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Home Business Journal

A Sparkling Success Story

March/April 1999

by Denny Townsend & Shawn Snelgrove

How many people have dreamed of working just half a year and making enough money to spend the rest of their time doing whatever they want?

Meet someone who has accomplished just that -- by washing window. Philip Bregstone began the business he calls "Dr. Glass" just out of high school. Twenty years, a degree in music and a family later, he's still at it. Using his squeegees to make home owner's lives "a little brighter," he earns six figures working just part-time. He devotes the rest of his time to his family and a variety of creative pursuits.

My greatest marketing tool is me. I make sure people get to know about me and my life, my family, interests and values, right from the first contact call through to the end of each job. I take every opportunity to differentiate myself from any other window washer or service company they know of. This way I’ve taken a working class job and turned it into a white-collar specialty trade.

In the past few months, Philip's entrepreneurial exploits have made business news headlines on NBC and CBS affiliates as well as talk radio interviews in NYC and Colorado. There have been major feature stories in USA Today, Kiplinger Finance Magazine, and a number of major newspapers.

As the story spread, people with dreams of business ownership called from all over the country asking for help starting their own high-end window washing services. "I guess it really struck a chord," says Bregstone, "to be able to run my own profitable business with very low overhead, providing a tangible service to a variety of customers, and to be able to take off for half of each year."

So while his 1000 clients get a clearer view of the world (thanks to his elaborate and profitable subcontracting system), Bregstone is now working hard as a business consultant for like-minded entrepreneurs.

Humble Beginnings

Bregstone started Dr. Glass out of high school as a way to supplement his income as a working musician. He says it all began one job at a time -- borrowing a neighbor's ladder, making a trip to the local hardware store for a squeegee and a bottle of ammonia, then knocking on neighbors' doors offering his services. "I look back over 20 years," Bregstone ponders, "having figured out everything on my own, technique, marketing, sales. I've learned a great deal at the school of hard knocks."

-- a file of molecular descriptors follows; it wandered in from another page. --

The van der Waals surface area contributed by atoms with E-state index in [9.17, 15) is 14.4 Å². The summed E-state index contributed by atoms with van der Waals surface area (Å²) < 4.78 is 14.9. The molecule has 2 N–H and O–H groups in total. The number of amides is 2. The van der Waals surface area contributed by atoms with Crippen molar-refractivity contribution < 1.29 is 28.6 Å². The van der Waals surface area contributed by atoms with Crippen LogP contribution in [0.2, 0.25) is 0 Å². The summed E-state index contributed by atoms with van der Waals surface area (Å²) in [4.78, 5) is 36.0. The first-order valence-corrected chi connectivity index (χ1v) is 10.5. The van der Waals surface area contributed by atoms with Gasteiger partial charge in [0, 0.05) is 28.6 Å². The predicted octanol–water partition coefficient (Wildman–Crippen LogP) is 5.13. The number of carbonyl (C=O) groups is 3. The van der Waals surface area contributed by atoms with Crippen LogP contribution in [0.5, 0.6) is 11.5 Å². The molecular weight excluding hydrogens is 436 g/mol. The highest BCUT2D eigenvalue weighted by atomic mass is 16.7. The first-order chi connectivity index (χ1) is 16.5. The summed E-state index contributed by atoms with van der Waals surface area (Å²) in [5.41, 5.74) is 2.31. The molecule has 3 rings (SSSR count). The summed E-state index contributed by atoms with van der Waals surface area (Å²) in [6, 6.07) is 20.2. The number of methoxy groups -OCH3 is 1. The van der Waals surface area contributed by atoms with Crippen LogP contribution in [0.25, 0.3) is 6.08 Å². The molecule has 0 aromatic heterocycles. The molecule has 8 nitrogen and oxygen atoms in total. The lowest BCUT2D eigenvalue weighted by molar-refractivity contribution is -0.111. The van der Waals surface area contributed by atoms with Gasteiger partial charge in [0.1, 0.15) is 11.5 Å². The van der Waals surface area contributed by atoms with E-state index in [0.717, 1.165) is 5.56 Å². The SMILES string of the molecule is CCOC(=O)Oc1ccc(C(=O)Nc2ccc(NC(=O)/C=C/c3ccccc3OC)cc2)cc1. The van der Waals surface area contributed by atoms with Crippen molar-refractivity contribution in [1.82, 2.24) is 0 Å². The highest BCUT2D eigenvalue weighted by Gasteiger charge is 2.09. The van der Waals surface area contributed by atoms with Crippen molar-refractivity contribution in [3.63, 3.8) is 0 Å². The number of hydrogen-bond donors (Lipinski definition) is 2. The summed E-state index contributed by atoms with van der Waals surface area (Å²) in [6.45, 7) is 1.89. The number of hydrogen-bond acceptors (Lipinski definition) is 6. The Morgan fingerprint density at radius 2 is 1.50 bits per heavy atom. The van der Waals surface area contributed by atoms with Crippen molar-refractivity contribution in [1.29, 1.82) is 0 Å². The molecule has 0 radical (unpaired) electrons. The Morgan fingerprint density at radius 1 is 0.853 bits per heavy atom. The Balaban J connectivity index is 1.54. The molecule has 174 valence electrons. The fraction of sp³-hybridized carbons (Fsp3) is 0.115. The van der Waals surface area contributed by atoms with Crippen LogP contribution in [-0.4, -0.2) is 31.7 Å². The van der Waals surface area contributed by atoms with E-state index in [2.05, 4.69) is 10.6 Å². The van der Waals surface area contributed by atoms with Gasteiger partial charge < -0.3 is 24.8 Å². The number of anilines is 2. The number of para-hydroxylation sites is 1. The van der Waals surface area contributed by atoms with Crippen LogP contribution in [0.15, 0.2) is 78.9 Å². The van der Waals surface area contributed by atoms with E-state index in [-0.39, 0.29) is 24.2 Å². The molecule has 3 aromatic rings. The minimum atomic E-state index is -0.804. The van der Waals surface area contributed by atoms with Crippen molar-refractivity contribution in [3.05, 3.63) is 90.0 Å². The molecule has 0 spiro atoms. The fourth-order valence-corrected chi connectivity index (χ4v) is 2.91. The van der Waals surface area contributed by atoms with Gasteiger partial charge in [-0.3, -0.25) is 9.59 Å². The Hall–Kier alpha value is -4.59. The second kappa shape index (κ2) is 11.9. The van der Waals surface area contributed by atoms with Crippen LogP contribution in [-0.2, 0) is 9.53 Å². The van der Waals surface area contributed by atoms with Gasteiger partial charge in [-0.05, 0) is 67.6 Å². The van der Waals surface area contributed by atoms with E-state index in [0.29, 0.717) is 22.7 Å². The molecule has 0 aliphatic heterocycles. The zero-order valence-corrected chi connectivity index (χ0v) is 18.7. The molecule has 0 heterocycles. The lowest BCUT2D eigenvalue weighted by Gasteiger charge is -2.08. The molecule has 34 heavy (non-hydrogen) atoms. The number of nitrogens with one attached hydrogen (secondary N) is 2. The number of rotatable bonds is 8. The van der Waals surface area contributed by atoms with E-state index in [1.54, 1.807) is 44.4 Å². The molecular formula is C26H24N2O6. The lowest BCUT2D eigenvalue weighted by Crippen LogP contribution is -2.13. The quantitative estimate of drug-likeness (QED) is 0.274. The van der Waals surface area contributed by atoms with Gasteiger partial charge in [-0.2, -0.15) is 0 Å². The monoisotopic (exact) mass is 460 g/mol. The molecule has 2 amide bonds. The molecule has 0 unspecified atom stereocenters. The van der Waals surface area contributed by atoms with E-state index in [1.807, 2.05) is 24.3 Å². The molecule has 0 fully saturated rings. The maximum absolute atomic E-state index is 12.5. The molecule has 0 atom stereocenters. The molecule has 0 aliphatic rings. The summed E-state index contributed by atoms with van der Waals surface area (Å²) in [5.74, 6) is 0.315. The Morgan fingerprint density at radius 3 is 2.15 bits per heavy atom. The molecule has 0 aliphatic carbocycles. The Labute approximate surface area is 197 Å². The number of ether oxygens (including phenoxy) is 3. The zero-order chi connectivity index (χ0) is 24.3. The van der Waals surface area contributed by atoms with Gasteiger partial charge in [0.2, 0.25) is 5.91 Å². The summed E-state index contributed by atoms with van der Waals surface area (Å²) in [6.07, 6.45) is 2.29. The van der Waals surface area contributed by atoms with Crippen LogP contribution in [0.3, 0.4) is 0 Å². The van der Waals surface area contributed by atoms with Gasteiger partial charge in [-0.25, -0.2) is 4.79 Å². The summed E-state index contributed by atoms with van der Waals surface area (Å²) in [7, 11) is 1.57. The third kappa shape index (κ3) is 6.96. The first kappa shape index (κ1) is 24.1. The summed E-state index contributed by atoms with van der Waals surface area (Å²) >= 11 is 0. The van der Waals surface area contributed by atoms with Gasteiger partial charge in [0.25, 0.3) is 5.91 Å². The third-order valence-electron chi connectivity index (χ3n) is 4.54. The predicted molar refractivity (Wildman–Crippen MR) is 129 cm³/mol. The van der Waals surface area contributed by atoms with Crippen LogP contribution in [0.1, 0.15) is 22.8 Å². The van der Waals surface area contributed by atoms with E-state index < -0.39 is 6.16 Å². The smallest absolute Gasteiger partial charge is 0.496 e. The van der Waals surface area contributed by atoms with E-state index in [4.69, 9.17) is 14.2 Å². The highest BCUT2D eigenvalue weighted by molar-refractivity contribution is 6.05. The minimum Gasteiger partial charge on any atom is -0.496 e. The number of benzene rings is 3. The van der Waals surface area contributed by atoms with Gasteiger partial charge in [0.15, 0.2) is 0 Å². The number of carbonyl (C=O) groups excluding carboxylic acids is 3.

By way of customer referrals and persistent flyers, his reputation grew and the young entrepreneur found himself in the homes of clients like Sugar Ray Leonard, Patrick Ewing, (GOP Veep candidate) Jack Kemp and (former Senator) Howard Metzenbaum.

He began to realize he was more than just a window washer. His greatest business assets didn't have much to do with squeegee technique. "I've gone bedroom to bedroom playing peekaboo with Leonard's son, participated in an accidental tug-of-war over a screen door with Marilyn Quayle, and joked with Mrs. Ewing about the extraordinary height of her kitchen countertops," recalls Bregstone.

"I realized this was all about service, and that 'real service,' the kind that stands out, is about interactions and relationships. With my customers, I share about who I am, and they reciprocate, opening up to me. Service is about becoming a person in someone's life," he says. "It's not a uniform or a van, it's the person. For my clients, it's the experience of having a Dr. Glass person in their house. I talk with my clients, let them know the things I care about, who I am, and really listen to them. I get to know them, their children, even their pets.

"I feel like I've failed if a customer's talking on the phone and I overhear, 'The window washer is here.' I know I've succeeded when they say, 'This really interesting guy named Philip is here and he's washing my windows."'

Another key to his success has been teaching an ever-increasing number of "like-minded souls" how to wash windows. Each year, a few new compatriots receive free training. Once they've reached a reasonable level of proficiency, he gives them regular work and in exchange receives a hearty percentage of their gross earnings. His subcontractors include a church minister, a concert pianist, an architect and an interior designer. They all make a healthy living washing windows, and have time left over to pursue their other interests.

In 1992, Bregstone married and moved to Colorado to join a rural co-housing community. "It's a great place to raise kids," Bregstone says. His unique business model allowed him to keep his East Coast operation running with only two seasonal commutes - for three months in the spring and less than one month in the fall. His family comes along for the adventure each spring. "We rent a place near the Washington Cathedral and pretend we're in Paris on holiday," says Bregstone. It works well. Since Bregstone left town his business has more than doubled.

"If I paid an hourly wage, I couldn't possibly receive the kind of service my clients demand and my long-distance business probably would fizzle. But I help each of my subs start their own business, buy their own equipment, learn how to solve technical and business problems on their own. They get paid directly by the customer so they have a great stake in the quality and efficiency of their work. It's a bit like a franchise, but it's based on trust rather than entangling legal agreements.''